The newly proposed Medicare Access and CHIP Reauthorization Act will be implemented over the next 10 years, and Andy Slavitt, acting administrator for the Centers for Medicare & Medicaid Services, described to a room full of influential physicians how the implementation of the new plan will relieve some of the long-accumulating burden physicians are feeling.
“We’re hearing some hard and important truths — physicians are frustrated,” Slavitt said during his Monday presentation at the American Medical Association’s 2016 House of Delegates Annual Meeting.
During his staff’s meetings with more than 6,300 stakeholders across the country and the more than 135 events centered around physicians and clinicians affected by the quality-payment program, Slavitt said he has heard that measures have become about compliance, not quality improvement; technology often distracts instead of supports patient care and that many small impositions from afar add up to a feeling that CMS just doesn’t get what physicians are facing, Slavitt said.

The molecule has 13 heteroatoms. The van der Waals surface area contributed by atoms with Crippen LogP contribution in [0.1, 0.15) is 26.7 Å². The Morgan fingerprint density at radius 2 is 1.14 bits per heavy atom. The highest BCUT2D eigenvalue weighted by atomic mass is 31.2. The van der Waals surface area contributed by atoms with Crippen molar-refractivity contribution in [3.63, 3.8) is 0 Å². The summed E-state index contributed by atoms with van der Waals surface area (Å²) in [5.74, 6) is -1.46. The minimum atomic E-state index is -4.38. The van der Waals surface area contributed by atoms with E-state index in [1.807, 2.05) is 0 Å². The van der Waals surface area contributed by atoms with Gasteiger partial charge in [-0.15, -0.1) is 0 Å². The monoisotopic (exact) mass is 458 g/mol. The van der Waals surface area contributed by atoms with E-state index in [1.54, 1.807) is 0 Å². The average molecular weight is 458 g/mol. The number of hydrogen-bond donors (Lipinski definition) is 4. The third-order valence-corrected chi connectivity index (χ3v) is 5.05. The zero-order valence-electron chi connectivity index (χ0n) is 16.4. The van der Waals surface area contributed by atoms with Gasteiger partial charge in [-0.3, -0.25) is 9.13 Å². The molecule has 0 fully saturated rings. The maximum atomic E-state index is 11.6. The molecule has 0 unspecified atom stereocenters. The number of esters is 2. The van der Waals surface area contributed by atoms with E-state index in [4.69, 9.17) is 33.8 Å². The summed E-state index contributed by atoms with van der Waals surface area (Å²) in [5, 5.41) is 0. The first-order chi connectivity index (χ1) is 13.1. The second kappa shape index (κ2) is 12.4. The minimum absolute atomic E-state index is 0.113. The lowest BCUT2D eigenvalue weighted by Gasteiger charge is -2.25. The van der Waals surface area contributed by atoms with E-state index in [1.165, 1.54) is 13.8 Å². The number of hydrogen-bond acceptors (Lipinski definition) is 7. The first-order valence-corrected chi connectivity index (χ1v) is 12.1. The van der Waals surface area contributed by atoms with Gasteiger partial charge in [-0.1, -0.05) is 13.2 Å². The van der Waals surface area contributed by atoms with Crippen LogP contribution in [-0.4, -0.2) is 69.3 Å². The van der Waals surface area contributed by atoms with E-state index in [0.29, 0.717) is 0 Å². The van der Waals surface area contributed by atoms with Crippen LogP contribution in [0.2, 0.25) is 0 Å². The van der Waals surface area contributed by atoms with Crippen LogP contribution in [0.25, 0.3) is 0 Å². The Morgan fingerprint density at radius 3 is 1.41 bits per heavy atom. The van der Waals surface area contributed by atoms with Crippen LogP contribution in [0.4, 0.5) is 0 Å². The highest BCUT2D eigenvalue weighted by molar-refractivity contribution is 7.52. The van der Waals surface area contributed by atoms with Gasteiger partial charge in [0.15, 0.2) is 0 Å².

“This gives us a place to start in thinking about this new quality-payment program framework and developing a road map that not only includes patient care, but does it by beginning to address some of the underlying and very real issues of physician burnout,” he added.
Slavitt listed six areas his staff identified through these sessions that can help to improve value-based payments. They are:
- Providing reports and using quality measures that are timely and helpful to practice improvement.
- Providing support, specifically for smaller practices that are burdened with increased paperwork and without the staff to handle it.
- Allowing physicians more participation in selecting measures, and focusing solely on what’s relevant to their specialty or practice.
- Putting more pressure on technology vendors and less burden on physicians to allow physicians to do simple things like track referrals.
- Making sure there are sufficient paths to participate in alternative payment models.
- Working to reduce the cost of reporting.
Slavitt took a similar approach of tailoring his message to the audience when he spoke last month at the American Hospital Association Annual Membership Meeting. He said that while these challenges and frustrations won’t be solved overnight, collaboration and transparency in addressing these issues will lead to a better program for all.
“Openly and honestly addressing these challenges and others we hear about gives us a path to improving how the Medicare program works for you [delegates] and will lead to getting better results for our beneficiaries,” he said.